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Timothy B. Lee

Timothy B. Lee

Timothy B. Lee covers technology policy, including copyright and patent law, telecom regulation, privacy, and free speech. He also writes about the economics of technology. He has previously written for Ars Technica and Forbes. You can follow him on Twitter or send him email.

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Andrea Peterson

Andrea Peterson covers technology policy for The Washington Post, with an emphasis on cybersecurity, consumer privacy, transparency, surveillance and open government. She also delves into the societal impacts of technology access and how innovation is intertwined with cultural development.

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Posted at 01:18 PM ET, 11/11/2011

Privacy by default: a look at Facebook’s settings

Facebook and the Federal Trade Commission are reportedly nearing a settlement on a complaint over the company’s privacy policies.

In December 2009, the Electronic Privacy Information Center filed a complaint with the regulatory agency the the social network had switched on “simplified” privacy policies that were “unfair and deceptive.”

The center asked that several specific settings be restored to “private by default,” including name, current city and friends.It also wanted Facebook to restore the privacy setting that let users opt out of revealing personal information to third parties.

In the two years since that original complaint, EPIC has continued to question Facebook’s privacy practices, charging that the company’s policy changes aren’t in line with the agreements that many of its users signed on to when they created their accounts.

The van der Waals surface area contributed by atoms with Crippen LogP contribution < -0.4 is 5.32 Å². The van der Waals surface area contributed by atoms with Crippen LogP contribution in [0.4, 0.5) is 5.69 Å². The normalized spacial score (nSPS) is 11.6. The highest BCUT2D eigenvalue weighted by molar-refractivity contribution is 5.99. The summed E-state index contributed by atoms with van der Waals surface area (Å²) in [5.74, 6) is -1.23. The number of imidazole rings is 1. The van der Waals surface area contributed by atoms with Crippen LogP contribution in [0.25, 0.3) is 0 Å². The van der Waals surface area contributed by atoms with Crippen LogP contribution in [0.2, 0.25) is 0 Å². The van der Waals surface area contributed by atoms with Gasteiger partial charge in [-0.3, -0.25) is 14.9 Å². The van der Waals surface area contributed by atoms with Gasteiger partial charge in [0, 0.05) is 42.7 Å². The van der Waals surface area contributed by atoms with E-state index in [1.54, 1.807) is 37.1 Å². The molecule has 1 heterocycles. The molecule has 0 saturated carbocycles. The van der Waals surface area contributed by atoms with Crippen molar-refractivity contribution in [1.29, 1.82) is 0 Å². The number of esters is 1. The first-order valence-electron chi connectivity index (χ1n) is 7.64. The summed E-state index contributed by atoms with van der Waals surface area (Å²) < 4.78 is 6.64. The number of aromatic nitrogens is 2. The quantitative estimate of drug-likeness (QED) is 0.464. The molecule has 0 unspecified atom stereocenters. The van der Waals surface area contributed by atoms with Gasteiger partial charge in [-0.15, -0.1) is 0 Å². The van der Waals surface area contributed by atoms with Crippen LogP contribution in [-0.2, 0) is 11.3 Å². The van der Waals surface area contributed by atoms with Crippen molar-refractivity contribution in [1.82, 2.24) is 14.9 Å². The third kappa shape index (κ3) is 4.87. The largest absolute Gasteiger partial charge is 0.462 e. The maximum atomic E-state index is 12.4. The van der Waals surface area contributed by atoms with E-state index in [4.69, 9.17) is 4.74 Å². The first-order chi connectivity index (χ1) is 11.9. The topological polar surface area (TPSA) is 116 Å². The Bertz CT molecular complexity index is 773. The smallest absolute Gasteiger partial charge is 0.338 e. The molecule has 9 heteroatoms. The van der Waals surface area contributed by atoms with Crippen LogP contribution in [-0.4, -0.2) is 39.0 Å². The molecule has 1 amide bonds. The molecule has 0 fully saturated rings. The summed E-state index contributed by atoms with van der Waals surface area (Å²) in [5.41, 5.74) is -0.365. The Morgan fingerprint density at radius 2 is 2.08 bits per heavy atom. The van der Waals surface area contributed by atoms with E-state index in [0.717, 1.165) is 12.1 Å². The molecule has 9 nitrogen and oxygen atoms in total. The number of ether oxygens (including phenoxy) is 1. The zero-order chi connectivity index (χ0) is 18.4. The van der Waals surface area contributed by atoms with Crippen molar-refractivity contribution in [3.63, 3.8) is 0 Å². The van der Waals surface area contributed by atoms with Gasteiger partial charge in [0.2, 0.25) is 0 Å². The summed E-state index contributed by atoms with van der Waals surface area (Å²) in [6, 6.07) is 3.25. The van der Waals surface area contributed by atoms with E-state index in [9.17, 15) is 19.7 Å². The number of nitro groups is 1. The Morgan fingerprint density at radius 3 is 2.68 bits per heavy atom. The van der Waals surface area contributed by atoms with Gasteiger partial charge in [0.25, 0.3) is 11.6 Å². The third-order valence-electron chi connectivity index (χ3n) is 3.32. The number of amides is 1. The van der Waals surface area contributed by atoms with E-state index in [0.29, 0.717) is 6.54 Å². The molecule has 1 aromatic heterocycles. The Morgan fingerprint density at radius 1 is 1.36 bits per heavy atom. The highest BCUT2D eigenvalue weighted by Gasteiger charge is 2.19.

Facebook is, at its heart, a tool for sharing. But it has made several changes to how news is shared over the network introducing levels of sharing by individual posts, That means users have more control over who can read what they post, but they also have to work with more menus and options on a regular basis. The changes have been confusing for many who use the site.

EPIC’s executive director, Mark Rotenberg, said the group disagrees with about how Facebook tweaks its privacy settings — particularly regarding what information it shares by default — and pointed to the graphic below, created by Matt McKeon, to demonstrate how much information is available to the general public by default.

In 2005, according to this infographic from Mike McKeon, nothing was, by default, public to the entire Internet. Above, the default settings as of April 2010. (Matt McKeon)

The settlement, according to the Wall Street Journal, would make it mandatory for Facebook to get an okay from its users before making “material retroactive changes” to privacy policies. The company would also have to submit to annual third-party audits of its privacy policies, which the report said would continue for 20 years.

The company has been making efforts to let users know about their privacy options and controls.

In an interview with Charlie Rose, Facebook chief operating officer Sheryl Sandberg said that “privacy is the most important thing we do.”

In that interview, Facebook chief executive Mark Zuckerberg acknowledged that privacy settings have had to evolve as Facebook has grown to appeal to a wider audience. When the company was started, he said, tech-savvy users had an intuitive understanding of how sharing on the site worked. But now, he said, “it’s getting more and more important to be increasingly clear and give people those controls. And that’s what we’re trying to do. And I don’t think we’re at the end.”

By  |  01:18 PM ET, 11/11/2011

Tags:  Facebook, Privacy, FTC

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